As global temperatures continue to rise and break records, polar sea ice covering an area about the size of India has vanished, according to climate scientists. The trend of polar ice melt has been alarming researchers, with sea ice in the Arctic and Antarctica being measured at record lows for this time of year, Reuters reports.
“There are some really crazy things going on,” Mark Serreze, director of the U.S. National Snow and Ice Data Center (NSIDC) in Boulder, Colorado, told the news service.
Serreze said temperatures in regions of the Arctic, for instance, were 36 degrees Fahrenheit above average on some days last month.
Beyond that, the NSIDC satellite measurements show that on Dec. 4, the extent of polar sea ice was 1.48 million square miles below the 1981-2010 average. That amounts to about the size of India, or for another point of reference, two Alaskas.
The latest measurements appear to reverse a trend of expanding Antarctic sea ice, which some skeptics cited to contradict evidence of climate change.
A number of factors may be contributing, including warmer waters in the Pacific from this year’s El Nino weather event, the report said.
Scientists say man-made global warming also played a major role.
This of course has been viewed as a major global crisis for world leaders. With last year’s Paris climate agreement, nearly 200 governments agreed to curb carbon emissions with the goal of keeping the world’s temperature increase to no more than 2 degrees Celsius above the global average temperature before the Industrial Revolution.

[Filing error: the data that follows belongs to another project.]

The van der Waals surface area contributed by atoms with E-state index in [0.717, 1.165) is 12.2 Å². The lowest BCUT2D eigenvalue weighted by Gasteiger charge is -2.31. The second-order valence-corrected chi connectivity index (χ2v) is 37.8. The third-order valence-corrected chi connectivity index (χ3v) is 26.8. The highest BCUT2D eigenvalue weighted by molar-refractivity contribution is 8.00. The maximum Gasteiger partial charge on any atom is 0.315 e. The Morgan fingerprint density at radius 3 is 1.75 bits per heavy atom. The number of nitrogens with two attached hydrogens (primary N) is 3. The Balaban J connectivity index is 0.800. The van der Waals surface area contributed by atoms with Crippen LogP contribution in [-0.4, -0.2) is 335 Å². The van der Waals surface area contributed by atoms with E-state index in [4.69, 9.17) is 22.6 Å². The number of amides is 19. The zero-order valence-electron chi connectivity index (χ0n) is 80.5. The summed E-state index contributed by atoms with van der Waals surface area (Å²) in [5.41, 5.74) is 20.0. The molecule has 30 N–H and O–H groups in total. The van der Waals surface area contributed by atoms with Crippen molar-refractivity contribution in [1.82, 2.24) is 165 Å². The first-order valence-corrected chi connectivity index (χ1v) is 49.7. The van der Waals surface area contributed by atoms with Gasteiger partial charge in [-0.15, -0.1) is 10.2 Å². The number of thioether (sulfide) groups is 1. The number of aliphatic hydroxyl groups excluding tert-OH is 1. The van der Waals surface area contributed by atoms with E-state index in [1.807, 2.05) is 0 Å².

It remains unclear whether the U.S. commitment to that deal will be honored by President-elect Donald Trump, who has previously called climate change a “hoax” and stated he might want to pull out of the Paris agreement. Mr. Trump backtracked somewhat in November, telling the New York Times that he has an “open mind” when it comes to climate change.
Mr. Trump and Ivanka Trump held meetings with Al Gore Monday at Trump Tower to discuss the issue of climate change. Gore characterized his talk with the president-elect as “very productive” and “a sincere search for areas of common ground.”
Those meetings came as Antarctica’s sea ice measured 4.33 million square miles — its smallest for early December, effectively beating 1982’s record, NSIDC reports. Similarly, sea ice in the Arctic, though expanding for the winter, hit a record low of 3.96 million square miles this season, below 2006’s record.
All of this is “an extraordinary departure from the norm,” Anders Levermann, a professor at the Potsdam Institute for Climate Impact Research, told Reuters.
Scientists worry that these developments could have a domino effect. As sea ice melts, glaciers could collapse more quickly into their surrounding waters, potentially increasing the rate of sea level rise rapidly.
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